BACK CARE 101: Body Mechanics & Tips For Safe Lifting ACSSSD Physical Therapy Department
Pain and Injuries Back injuries are the most common reason for absenteeism in the general workforce after the common cold. Back pain and other work-related musculoskeletal injuries may be caused by a single traumatic event or cumulative trauma to the spine and related structures.
In the US, back disorders account for over 24% of all occupational injuries and illnesses involving days away from work. • Greater than 1/3 of back injuries among healthcare workers are attributed to handling patients and the frequency with which they are required to manually move patients.
Personal impact: Although some back injuries are short in duration, for some the pain and suffering is long term. For a small percentage of people, it is life long. For employees with long-term disabling musculoskeletal injuries, lifetime earnings may drop significantly. These employees may also suffer a loss of independence and diminished quality of life.
Back Anatomy Your back is also called your vertebral column. It helps support a majority of your body weight and protects your spinal cord. You have 33 bones that make up the vertebral column which are divided into sections.
Cervical Spine: C1-C7 neck Thoracic Spine: T1-T12 middle back Lumbar Spine: L1-L5 low back Sacrum Coccyx Spinal Column
Between each vertebra is a disk which acts as a pad or shock absorber for your spine as you move. Attached to these vertebrae are muscles, ligaments, and tendons. Maintaining good posture is essential for a healthy back.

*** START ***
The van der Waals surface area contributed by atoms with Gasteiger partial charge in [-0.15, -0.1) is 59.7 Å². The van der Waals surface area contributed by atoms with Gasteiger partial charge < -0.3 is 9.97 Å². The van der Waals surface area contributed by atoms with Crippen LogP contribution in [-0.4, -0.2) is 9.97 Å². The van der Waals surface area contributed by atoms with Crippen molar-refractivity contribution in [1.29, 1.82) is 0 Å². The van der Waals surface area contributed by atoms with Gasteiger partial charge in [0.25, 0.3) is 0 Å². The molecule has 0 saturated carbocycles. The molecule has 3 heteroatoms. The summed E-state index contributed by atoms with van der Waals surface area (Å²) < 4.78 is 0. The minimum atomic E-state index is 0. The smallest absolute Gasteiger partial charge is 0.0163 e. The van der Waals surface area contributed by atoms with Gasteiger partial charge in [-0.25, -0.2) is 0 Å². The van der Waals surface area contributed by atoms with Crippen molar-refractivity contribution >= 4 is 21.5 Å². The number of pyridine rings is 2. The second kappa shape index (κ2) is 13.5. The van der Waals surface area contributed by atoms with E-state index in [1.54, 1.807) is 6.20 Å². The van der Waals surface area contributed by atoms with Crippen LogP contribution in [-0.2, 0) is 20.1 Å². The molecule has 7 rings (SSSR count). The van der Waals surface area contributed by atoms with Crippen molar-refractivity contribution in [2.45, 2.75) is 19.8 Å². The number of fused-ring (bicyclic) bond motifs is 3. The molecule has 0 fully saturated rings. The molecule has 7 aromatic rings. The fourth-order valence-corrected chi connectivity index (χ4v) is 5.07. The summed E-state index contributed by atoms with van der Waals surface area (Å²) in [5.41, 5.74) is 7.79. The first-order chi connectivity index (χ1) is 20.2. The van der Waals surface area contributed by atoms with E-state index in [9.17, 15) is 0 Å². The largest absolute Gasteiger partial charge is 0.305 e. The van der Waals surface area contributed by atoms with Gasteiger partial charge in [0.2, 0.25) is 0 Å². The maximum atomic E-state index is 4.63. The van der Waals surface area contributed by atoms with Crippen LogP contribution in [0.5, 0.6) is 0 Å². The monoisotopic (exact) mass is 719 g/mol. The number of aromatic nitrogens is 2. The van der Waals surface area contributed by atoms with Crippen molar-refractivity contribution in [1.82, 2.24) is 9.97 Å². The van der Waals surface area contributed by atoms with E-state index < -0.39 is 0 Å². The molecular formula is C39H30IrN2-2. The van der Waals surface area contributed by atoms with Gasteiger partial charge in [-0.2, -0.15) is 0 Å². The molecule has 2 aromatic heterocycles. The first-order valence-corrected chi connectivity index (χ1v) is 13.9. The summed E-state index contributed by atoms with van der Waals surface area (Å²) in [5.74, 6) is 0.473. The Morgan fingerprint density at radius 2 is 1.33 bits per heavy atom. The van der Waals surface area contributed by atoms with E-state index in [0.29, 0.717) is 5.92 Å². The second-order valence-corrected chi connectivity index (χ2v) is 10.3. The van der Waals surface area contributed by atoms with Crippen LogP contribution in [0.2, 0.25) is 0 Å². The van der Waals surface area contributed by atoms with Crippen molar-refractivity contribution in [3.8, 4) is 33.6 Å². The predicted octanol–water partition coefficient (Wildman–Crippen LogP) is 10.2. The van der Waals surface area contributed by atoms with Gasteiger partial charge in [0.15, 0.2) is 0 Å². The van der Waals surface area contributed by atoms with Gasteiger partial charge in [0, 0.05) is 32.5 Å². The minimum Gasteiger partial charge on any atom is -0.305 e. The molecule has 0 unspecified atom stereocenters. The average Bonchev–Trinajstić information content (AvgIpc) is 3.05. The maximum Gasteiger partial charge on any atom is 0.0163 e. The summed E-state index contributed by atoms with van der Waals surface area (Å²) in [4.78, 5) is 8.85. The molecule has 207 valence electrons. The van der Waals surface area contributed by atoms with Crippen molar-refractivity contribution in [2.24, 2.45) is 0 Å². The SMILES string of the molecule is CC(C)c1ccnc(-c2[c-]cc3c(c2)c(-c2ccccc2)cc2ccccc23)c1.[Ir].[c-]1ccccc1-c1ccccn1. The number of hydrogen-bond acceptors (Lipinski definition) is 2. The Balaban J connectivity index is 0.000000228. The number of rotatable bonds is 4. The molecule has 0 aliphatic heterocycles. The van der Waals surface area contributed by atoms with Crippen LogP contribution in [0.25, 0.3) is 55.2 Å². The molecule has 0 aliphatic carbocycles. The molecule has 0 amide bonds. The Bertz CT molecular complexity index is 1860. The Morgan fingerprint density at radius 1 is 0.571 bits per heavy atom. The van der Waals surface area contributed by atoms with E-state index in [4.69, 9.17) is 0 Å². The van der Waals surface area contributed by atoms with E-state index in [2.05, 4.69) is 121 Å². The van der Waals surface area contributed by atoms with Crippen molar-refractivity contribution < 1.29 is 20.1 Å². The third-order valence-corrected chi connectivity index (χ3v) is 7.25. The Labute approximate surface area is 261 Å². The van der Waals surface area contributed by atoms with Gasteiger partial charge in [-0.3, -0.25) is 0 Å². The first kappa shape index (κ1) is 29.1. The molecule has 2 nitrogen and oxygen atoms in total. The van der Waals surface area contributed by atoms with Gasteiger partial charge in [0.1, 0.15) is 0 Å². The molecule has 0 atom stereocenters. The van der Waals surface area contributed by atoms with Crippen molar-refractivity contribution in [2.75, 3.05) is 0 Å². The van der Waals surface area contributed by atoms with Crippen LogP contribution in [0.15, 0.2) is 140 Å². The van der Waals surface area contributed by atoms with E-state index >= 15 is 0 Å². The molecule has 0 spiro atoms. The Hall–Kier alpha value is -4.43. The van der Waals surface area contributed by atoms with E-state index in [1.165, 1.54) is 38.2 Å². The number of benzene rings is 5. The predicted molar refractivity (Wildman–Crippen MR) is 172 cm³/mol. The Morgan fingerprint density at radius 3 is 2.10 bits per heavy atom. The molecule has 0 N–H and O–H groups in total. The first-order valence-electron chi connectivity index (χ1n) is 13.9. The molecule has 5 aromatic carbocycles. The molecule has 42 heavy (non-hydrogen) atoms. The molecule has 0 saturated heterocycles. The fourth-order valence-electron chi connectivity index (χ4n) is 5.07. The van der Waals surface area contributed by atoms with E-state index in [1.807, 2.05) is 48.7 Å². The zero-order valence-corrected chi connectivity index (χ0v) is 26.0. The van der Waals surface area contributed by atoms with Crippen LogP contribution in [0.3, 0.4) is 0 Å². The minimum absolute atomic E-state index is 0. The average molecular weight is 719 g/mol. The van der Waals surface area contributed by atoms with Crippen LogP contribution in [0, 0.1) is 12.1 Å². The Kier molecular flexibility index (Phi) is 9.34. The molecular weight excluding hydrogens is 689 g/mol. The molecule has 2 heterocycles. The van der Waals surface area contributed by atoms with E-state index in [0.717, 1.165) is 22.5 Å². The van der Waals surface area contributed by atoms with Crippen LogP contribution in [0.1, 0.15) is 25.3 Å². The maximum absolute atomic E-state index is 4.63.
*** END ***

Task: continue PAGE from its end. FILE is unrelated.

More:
The basis for good posture is to maintain a neutral spine… A neutral spine has 3 curves: 1. a small hollow at the base of your neck 2. a small roundness at the middle of your back 3. a small hollow at your low back
Posture Left: Incorrect Right: Correct www.spineuniverse.com
Safety First How to perform a safe lift
Wear sensible, supportive shoes that fit securely • Be certain that clothing and jewelry will not interfere with transfers • Know your limits, if you are unsure ask for help
Plan lifts and transfers ahead • to avoid unnecessary stress • Two person lifts may also be done • with a patient lift, a device with a sling and hydraulic arm to lift the patient • and transfer them to a new surface
Keep These Things In Mind: • Always maintain good posture • Bend your knees, Lift with your legs • Ask for help with heavier lifts • Wear sensible shoes • Get regular exercise, stretch, and remain active for a healthy mind, body, and spine!
For Your Viewing Pleasure • Videos are available in the PT department library for further information. You can view taped transfers depicting proper form, and materials for additional tips to maintain safety.
In Conclusion Prepared by ACSSSD Physical Therapy Staff 2010 Questions? When in doubt, ask a member of our staff for assistance with specific children, we are happy to assist you!
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